The blog of Rahoul Baruah from 3hv Ltd

What's going on?

My name is Rahoul Baruah (aka Baz) and I'm a software developer in Leeds (England).

This is a log of things I've discovered while writing software in Ruby on Rails. In other words, geek stuff.

However, I've decided to put this blog on ice - I would ask you to check out my business blog here (or subscribe here).

30 January, 2008

Why hashes as named parameters in Ruby are a good thing

Back when I used to do lots of Sql Server Transact-SQL, I used to dislike named parameters. They annoyed me and I only used them when I had a stored procedure with a large number of parameters, some of which were optional. (As an aside, we had procs with parameter lists running into twenty or thiry, some of which were optional and some were mandatory - it was a nightmare and named parameters were essential in those cases).

Odd though. Named parameters turn out to be one of my favourite Ruby features - even though Ruby doesn't have them. And, even odder, they used to be one of my favourite Smalltalk features (Smalltalk has always had them).

Today, my learned colleague was on a roll. Fantastic design ideas were flowing. One issue he was busy solving was handling an image at multiple sizes. The application had an ActiveRecord class representing a file - and if the file were an image then it could store that image at multiple resolutions. He proposed something along the lines of this: my_file.required_size(width, height) - the implementation would then hunt through the related images at various sizes, pick out the correct one and return it. This meant that a view would have code looking something like this:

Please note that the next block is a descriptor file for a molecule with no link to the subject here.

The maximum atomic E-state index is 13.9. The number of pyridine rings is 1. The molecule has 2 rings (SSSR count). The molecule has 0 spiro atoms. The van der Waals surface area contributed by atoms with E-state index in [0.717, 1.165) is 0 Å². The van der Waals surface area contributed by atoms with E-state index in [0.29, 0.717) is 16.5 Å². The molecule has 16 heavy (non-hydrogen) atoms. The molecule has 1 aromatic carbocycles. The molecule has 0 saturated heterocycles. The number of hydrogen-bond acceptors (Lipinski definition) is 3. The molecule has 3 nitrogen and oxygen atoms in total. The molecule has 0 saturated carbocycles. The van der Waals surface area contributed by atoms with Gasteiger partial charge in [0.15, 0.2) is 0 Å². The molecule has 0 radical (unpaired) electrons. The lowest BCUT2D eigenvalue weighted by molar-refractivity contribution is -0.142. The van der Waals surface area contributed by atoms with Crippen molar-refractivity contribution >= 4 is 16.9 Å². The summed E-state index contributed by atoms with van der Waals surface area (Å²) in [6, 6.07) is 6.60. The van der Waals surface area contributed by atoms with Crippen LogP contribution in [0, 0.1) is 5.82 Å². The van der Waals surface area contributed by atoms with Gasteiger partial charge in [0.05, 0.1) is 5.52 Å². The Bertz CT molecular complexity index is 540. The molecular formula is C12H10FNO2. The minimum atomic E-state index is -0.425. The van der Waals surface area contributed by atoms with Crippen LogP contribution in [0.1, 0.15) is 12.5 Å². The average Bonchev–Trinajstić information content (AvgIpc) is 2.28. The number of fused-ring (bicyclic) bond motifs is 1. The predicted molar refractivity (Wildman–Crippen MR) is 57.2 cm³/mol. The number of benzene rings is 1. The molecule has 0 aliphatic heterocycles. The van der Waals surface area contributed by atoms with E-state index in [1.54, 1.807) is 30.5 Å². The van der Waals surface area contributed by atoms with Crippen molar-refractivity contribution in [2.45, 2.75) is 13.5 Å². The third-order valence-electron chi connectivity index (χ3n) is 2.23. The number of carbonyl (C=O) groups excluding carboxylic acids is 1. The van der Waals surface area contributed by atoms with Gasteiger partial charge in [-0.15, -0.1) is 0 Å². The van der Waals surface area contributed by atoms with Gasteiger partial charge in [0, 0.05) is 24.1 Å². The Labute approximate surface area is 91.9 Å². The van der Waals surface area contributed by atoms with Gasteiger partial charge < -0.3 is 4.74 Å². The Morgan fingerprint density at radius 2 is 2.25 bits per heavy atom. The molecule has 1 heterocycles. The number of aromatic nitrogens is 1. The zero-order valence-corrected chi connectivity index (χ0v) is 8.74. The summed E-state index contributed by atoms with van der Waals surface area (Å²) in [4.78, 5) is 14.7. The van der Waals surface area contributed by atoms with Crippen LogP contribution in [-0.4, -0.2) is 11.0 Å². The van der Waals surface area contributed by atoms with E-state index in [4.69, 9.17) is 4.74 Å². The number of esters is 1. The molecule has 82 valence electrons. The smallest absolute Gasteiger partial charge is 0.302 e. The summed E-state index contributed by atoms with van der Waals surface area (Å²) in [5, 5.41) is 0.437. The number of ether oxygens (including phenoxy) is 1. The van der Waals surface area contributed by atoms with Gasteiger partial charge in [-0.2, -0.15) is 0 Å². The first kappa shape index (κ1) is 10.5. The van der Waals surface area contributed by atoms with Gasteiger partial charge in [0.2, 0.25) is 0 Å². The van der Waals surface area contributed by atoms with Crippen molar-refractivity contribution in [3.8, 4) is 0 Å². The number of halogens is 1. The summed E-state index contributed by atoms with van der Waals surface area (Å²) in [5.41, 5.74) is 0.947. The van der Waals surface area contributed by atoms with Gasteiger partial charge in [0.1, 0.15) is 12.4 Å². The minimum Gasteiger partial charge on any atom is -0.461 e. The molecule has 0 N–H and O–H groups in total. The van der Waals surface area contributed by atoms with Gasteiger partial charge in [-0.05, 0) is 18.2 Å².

image_tag my_image.required_size(400, 300).web_url, :alt => h(my_image.description).

His proposed implementation was fine - but I suggested renaming the method at - so you could write 400, :by => 300.

"But at doesn't explain the method's purpose" was the reply. "That's why you should name the second parameter and pass it as a hash" said I. This would make your view code look like this:

image_tag, :by => 300).web_url, :alt => h(my_image.description)

Personally, I think this is much easier to read and, with the named parameters, explains the intention of the at method perfectly (although the brackets spoil it a bit).

The key difference between the two languages is that in Ruby, the method is named "at" and you call it as 400, :by => 400. In Smalltalk, methods names include the parameters - so it is named "at: aWidth by: aHeight" (and you would call the method by writing myFile at: 400 by: 300.).

The Smalltalk idiom of including the parameter names within the method name is much clearer at explaining the method's intention. And the very act of naming your parameters means you can apply much more meaningful sentences within your code - which is exactly what Alan Kay meant for us to do all those years ago. Don't you agree?

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